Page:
BANGKOK — Bangkokians can now try a different kind of tropical at a Carribean eatery delivering to most parts of the city.
Doughy pies with beef filling and bouncy roti with chicken jerk are just some of the stepping stones to the region’s cuisine on offer at Jamaican Eatz.
“It’s Caribbean fusion, not strictly Jamaican. There’s a mixture of American soul food with Cuban, Puerto Rican, Bahamian, and Trinidadian influences,” co-owner Phillip Akers said.
Undoubtedly the pies (or patties) headline at Jamaican Eatz, filled with various sweet and savory fillings. We tried three savory pies: pork, chicken, and beef. They’re all flavored with Akers’ secret 17 herbs-and-spices blend, but we felt the beef brought out the spice rub best.
Although we were warned the pies would be spicy even to the Thai tongue, we only felt warmth in our tummies post-meal rather than the hot-tongue spice we’re accustomed to.
Large pies are 100 baht each (or 6 for 500), while three mini pies go for 100 baht (12 for 400 baht). The apple pie was our favorite, filled with apples, cinnamon, and raisins. The pina colada is filled is coconut flakes and pineapple. Sweet pies – including Akers’ favorite, the very filling sweet potato pie – are served with ice cream if eating in at their W District branch.
We were impressed by the pie pastry. Forget the flaky, dry crumbs of supermarket pies. The pastry at Jamaican Eatz is thick and doughy, and carries filling without becoming soggy. But, beware: a pie or two is enough to fill you up. Try a trio of three different minis before committing to a big serving.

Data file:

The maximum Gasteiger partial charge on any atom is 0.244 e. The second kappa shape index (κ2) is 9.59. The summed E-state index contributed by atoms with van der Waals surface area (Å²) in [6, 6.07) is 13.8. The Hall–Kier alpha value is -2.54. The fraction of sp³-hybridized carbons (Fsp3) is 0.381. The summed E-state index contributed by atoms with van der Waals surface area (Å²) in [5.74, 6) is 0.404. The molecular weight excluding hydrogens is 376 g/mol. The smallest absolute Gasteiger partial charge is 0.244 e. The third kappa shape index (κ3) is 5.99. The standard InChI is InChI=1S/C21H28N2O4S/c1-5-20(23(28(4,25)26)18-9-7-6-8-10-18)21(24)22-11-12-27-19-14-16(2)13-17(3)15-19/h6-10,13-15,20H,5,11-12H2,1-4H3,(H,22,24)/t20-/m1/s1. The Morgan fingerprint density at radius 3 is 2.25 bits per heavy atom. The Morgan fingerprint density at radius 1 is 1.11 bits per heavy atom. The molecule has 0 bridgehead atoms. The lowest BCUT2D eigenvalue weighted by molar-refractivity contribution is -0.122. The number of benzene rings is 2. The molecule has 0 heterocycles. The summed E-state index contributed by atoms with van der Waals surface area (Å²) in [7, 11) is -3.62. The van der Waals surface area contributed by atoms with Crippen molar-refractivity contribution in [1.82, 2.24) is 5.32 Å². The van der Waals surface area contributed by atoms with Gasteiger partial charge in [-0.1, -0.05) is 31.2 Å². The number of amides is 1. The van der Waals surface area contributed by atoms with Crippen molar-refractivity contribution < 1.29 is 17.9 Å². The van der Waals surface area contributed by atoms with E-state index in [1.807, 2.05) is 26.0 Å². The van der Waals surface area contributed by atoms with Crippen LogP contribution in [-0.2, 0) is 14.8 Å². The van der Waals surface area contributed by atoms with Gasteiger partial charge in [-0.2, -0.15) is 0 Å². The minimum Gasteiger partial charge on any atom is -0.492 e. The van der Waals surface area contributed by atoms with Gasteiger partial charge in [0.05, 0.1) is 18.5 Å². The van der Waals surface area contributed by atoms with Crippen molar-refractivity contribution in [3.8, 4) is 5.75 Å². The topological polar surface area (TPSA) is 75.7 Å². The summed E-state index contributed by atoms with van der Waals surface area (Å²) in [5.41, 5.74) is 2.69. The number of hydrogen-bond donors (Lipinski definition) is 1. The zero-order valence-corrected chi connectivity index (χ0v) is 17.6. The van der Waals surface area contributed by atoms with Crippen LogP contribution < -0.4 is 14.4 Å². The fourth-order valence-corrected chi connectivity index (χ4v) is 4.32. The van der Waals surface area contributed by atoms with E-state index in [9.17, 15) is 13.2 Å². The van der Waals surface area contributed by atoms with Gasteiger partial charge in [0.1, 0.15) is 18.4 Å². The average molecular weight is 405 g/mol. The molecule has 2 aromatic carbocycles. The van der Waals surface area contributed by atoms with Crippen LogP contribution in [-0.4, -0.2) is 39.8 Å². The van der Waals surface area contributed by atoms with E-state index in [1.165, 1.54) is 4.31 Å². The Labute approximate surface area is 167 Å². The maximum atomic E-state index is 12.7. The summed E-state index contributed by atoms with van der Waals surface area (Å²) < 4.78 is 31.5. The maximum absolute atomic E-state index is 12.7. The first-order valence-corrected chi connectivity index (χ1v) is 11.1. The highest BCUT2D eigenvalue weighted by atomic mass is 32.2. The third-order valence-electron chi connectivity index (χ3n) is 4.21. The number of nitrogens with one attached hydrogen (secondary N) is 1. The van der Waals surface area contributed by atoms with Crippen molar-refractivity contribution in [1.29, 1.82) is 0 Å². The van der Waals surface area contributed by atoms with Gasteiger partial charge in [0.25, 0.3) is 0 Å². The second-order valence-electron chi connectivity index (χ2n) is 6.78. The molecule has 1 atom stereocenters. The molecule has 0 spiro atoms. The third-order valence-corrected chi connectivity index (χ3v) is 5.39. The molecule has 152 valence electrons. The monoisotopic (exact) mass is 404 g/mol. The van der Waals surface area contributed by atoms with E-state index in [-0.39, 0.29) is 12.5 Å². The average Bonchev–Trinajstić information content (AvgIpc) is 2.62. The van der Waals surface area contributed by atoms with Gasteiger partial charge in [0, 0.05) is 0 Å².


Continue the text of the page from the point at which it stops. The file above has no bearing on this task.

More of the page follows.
Akers explained that Jamaican food has been influenced by European colonists as well as Africans who migrated to the region. Hench the pies (or patties) – British-style, but with minced, flavored meat.
To Thais, the cuisine may bear similarities to Indian food, especially when it comes to the spices and the roti. We tried the jerk chicken roti (120 baht) – think a soft taco, but with a roti shell and what tasted like chicken-and-sweet-bell-pepper filling (emphasis on the sweet). The Super Combo Plate (320 baht) includes the jerk roti, a pie, coconut and garlic rice, beans and cabbage coleslaw. But to the Thai tongue, the most curious part of the Combo Plate will be the pan-fried plantains, a member of the banana family.
“It’s savory, eaten to break up the spices,” Akers said.
Plantains also line the Caribbean Box (160 baht), a vertical takeout box stacked with coconut rice, and topped with coleslaw and spiced beef. Try it if you want to boggle the mind with the taste combo of beef and bananas.
Akers has been bowled over by the reception from expats familiar with the cuisine, from Jamaicans, Brits, to Americans. The biggest compliment, he said, has been repeat visits from a Jamaican New Yorker.
This review is based on a hosted delivery.